"Body Worlds" museum exhibit

Question: Why are the Ultra-Orthodox and the Chief Rabbi trying to prevent the exhibit "Body Worlds," which is an exhibition of preserved human bodies from German citizens who donated their body for this purpose, from appearing at the Israel National Museum of Science in Haifa? Two petitions against the exhibit are already making their way to the High Court of Justice, and Ultra-Orthodox leaders in the country vowed to stage mass rallies against it. Rav Yona Metzger – the Chief Rabbi - unequivocally ruled that "such an exhibit has no place in the Holy Land, and I therefore recommend that you don't get involved in this…The Jewish people, who take great care to honor and bury their dead, must extend the same treatment to non-Jewish deceased, so as not to prompt animosity and hatred towards the Jewish people." The Chief Rabbi further wrote that in the event that such an exhibit was to be held in Israel, "Our outcry would reach the ends of the earth." What is Ha-Rav's opinion?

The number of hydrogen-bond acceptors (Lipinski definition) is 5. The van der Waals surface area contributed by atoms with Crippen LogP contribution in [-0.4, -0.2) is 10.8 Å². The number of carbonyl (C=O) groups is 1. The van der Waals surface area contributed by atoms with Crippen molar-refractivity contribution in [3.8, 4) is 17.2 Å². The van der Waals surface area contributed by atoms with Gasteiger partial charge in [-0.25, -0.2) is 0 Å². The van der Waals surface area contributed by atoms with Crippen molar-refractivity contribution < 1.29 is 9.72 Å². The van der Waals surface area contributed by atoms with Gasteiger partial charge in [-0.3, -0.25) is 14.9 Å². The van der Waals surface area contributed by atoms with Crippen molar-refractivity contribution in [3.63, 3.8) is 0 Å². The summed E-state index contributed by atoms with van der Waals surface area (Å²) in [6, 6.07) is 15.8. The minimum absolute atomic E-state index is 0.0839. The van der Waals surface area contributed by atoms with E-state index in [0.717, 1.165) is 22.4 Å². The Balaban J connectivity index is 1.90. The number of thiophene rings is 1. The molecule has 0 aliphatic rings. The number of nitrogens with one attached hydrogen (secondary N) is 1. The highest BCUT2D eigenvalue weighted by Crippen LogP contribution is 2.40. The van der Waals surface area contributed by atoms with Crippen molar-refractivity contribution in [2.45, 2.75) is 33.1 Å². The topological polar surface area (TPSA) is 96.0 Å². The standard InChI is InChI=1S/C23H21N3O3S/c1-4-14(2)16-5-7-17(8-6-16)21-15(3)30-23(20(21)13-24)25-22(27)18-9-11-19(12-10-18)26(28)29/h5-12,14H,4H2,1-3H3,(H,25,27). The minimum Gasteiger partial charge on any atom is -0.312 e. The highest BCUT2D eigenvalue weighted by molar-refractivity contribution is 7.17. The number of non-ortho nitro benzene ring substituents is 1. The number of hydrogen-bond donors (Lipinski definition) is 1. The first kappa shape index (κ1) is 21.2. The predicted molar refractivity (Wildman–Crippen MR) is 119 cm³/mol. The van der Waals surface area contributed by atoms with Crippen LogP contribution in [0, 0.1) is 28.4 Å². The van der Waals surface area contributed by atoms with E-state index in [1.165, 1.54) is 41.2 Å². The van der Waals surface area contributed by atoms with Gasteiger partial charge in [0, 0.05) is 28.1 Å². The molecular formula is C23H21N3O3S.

Answer: If the Chief Rabbinate has already ruled that it is forbidden, it is forbidden. They are the ones who decide. A discussion of this issue is not really connected to embalming. Embalming is done to honor the deceased so that the body does not decompose. According to the Halachah, embalming is forbidden. Authorities permitted it in the rare case that the deceased was being brought from far away – such as being brought to Eretz Yisrael – and there was a fear that the body would reek and decompose. This is the explanation of why Yosef embalmed Yaakov Avinu. Embalming is only to honor the deceased, but embalming a corpse to exhibit it in a museum is shaming the dead. The same strictures do not apply to non-Jewish corpses as they do for Jewish corpses, as Maran Ha-Rav Kook explained in Shut Da'at Cohain (#199): Just as a Jew has many strictures in life, he also has many strictures regarding his burial. There are many disputes regarding a non-Jewish corpse: if it is permissible to have benefit from a non-Jewish corpse, if there is a prohibition of "Bal Talin" (leaving the corpse unburied overnight), if there is a prohibition not to bury the corpse at all, if there is a prohibition of having an autopsy, etc… Many authorities permit an autopsy on a non-Jewish corpse for medical purposes and they rely on all of the lenient position, since medical needs are life-saving. But there is no medical need here! It is therefore not possible to rely on the lenient positions. Some people say that the goal of the exhibit is to teach the proper balance of one's body and proper health practices, and that this is a medical need. It is possible to compare them, but they are not the same. A medical student needs to learn on an actual corpse (although some argue that it is possible to learn on a plastic model), but there is no need for an actual corpse in order to teach the general public. In our days, it is possible to make excellent plastic models and they are even less expensive than using real corpses.